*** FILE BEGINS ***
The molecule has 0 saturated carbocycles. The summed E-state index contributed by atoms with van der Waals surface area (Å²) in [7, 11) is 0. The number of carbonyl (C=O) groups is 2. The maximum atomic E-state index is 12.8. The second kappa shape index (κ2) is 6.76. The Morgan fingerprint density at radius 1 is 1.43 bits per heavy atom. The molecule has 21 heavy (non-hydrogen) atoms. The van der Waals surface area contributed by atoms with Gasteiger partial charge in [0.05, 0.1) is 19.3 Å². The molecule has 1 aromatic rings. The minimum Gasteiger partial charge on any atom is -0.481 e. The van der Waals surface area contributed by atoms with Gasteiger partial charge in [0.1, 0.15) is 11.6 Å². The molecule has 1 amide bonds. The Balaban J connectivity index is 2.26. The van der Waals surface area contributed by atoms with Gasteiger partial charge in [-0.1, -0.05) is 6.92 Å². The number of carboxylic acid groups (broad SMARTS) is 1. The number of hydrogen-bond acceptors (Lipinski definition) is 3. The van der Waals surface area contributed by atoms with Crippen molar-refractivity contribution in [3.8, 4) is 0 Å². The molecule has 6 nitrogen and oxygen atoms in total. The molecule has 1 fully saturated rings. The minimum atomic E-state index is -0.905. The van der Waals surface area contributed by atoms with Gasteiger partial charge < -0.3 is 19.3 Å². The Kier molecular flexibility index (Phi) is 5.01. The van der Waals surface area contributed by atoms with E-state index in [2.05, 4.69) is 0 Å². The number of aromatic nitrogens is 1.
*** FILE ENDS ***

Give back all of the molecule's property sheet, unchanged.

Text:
The molecule has 0 saturated carbocycles. The summed E-state index contributed by atoms with van der Waals surface area (Å²) in [7, 11) is 0. The number of carbonyl (C=O) groups is 2. The maximum atomic E-state index is 12.8. The second kappa shape index (κ2) is 6.76. The Morgan fingerprint density at radius 1 is 1.43 bits per heavy atom. The molecule has 21 heavy (non-hydrogen) atoms. The van der Waals surface area contributed by atoms with Gasteiger partial charge in [0.05, 0.1) is 19.3 Å². The molecule has 1 aromatic rings. The minimum Gasteiger partial charge on any atom is -0.481 e. The van der Waals surface area contributed by atoms with Gasteiger partial charge in [0.1, 0.15) is 11.6 Å². The molecule has 1 amide bonds. The Balaban J connectivity index is 2.26. The van der Waals surface area contributed by atoms with Gasteiger partial charge in [-0.1, -0.05) is 6.92 Å². The number of carboxylic acid groups (broad SMARTS) is 1. The number of hydrogen-bond acceptors (Lipinski definition) is 3. The van der Waals surface area contributed by atoms with Crippen molar-refractivity contribution in [3.8, 4) is 0 Å². The molecule has 6 nitrogen and oxygen atoms in total. The molecule has 1 fully saturated rings. The minimum atomic E-state index is -0.905. The van der Waals surface area contributed by atoms with Gasteiger partial charge < -0.3 is 19.3 Å². The Kier molecular flexibility index (Phi) is 5.01. The van der Waals surface area contributed by atoms with E-state index in [2.05, 4.69) is 0 Å². The number of aromatic nitrogens is 1.